The Birmingham News is reporting that Troy King headlined a party thrown by developer Ronnie Gilley three months before his office issued a legal opinion that Gilley could get a bingo permit for his proposed Country Crossings development in Houston County.
The invitation for the party Jan. 24, 2008, at Gilley's home mentioned three names — two famous country music singers and King's.
["]Join country music legend George Jones to welcome in the New Year. Shake off the winter cold as you dance among the hay bales and listen to a special performance by country music superstar John Anderson. Come dressed for fun and join Attorney General Troy King for a bash you'll never forget!"
At the event, Gilley called upon King to address the crowd, according to guests.
Gilley said Friday the party was a kickoff for Country Crossing, a country music-theme development. He said he invited many politicians and put King's name on the invitation because he was the most prominent one who attended the party.
This isn't the first time Troy has enjoyed a little entertainment at the hands of people who would like to influence him. Back in 2006, Alabama Power treated him and 13 of his closest friends to food, drink, and luxury box seats for a Braves game, something it didn't bother to report until News reporters raised the issue, contending its expenditure didn't exceed the reporting threshold of $250 a day. To quote myself,
Let’s see: 14 tickets with a face value of $45 each, which Troy got to distribute as he saw fit, and a food bill totalling $1,262.64, paid by two individual lobbyists. Troy repaid $486 to cover the cost of his family’s food because the lobbyist who footed that bill was ill and couldn’t be present, as required by law when feeding and watering a public official. That all adds up to $1,406.64, only — umm — 5.6 times the reporting threshold. Which, both Troy and Alabama Power contend, wasn’t all spent on him or his family, so somehow, magically, it didn’t benefit him at all. Uh huh.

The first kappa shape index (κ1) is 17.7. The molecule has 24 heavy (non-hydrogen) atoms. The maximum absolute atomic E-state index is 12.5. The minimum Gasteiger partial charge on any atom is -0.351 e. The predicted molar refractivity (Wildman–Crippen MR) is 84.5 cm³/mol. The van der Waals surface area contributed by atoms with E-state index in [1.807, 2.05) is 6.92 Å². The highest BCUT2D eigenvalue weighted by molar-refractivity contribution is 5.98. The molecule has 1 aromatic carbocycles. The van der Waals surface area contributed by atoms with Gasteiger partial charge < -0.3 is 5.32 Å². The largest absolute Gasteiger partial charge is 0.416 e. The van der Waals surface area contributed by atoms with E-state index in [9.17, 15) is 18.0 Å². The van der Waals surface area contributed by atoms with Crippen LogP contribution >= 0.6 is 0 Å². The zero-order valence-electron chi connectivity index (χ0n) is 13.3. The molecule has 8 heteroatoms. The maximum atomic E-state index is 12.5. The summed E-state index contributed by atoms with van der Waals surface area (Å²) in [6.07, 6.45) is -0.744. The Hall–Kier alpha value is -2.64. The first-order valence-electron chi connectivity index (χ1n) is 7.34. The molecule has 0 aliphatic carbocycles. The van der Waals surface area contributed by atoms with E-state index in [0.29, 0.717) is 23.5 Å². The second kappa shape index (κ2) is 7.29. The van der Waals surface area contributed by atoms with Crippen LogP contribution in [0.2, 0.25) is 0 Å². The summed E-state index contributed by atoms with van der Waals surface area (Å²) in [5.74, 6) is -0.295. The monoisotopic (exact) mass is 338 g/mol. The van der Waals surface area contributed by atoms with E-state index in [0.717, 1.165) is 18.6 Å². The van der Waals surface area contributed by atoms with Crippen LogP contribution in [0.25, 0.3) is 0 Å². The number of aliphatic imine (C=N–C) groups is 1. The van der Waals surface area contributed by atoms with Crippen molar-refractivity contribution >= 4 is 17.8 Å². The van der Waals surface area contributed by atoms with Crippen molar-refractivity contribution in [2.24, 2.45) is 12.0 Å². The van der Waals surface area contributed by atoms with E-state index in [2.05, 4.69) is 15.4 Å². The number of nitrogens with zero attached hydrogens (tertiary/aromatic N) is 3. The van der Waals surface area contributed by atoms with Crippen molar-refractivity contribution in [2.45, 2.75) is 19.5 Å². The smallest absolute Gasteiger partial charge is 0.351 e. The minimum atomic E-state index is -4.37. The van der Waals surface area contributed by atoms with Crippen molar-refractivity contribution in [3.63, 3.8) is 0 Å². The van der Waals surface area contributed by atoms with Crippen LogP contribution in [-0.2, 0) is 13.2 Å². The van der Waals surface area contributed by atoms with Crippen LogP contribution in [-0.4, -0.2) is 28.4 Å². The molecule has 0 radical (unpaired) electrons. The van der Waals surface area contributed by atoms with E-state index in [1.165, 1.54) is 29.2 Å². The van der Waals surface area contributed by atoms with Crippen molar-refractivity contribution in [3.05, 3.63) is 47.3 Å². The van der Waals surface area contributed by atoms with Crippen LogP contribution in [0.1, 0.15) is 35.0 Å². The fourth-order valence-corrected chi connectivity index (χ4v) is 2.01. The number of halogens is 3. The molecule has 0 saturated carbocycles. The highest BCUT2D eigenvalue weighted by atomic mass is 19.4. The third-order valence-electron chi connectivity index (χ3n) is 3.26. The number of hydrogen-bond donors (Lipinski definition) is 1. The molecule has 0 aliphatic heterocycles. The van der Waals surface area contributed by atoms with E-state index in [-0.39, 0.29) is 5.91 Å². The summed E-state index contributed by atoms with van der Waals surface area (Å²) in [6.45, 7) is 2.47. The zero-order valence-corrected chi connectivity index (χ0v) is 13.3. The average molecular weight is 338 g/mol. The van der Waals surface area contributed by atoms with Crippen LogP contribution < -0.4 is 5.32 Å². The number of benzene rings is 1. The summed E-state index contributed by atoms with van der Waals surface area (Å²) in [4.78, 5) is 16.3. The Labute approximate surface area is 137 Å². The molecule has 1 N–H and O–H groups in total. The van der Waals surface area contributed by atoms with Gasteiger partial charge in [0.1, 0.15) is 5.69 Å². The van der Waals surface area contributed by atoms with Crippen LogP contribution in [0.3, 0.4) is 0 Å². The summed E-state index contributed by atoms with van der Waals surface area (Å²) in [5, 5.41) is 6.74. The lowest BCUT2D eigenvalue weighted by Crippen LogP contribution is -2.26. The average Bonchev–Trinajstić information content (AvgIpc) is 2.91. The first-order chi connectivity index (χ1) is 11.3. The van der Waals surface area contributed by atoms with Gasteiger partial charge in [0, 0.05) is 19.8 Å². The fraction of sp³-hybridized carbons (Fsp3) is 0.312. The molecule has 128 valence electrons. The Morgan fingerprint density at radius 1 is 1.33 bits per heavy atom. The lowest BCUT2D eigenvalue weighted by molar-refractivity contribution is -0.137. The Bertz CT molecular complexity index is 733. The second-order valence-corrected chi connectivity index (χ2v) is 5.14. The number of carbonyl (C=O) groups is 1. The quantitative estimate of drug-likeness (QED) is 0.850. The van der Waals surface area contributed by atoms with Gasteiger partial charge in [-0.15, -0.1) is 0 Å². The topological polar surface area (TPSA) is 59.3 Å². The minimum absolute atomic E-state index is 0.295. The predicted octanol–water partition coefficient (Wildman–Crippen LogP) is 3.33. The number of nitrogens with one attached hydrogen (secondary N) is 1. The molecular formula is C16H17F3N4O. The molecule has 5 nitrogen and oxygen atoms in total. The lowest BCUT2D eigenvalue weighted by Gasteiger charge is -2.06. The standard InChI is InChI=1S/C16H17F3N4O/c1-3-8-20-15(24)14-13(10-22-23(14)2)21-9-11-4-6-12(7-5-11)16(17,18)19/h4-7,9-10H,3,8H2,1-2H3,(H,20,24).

Now, why would Alabama Power be interested in wining (metaphorically, of course) and dining the Attorney General? Could it be because it's his job to represent ratepayers before the Public Service Commission? Nah, of course not. And I'm sure Ronnie Gilley had no intention of influencing the AG's forthcoming opinion on his bingo permit either.
Of course, I still believe in the Easter bunny too.
The King defenders (more likely Gilley minions) are out in force in the al.com comments, accusing Bob and Rob Riley of planting this and other negative stories about King. It's rather amusing to watch the Republicans rip each other.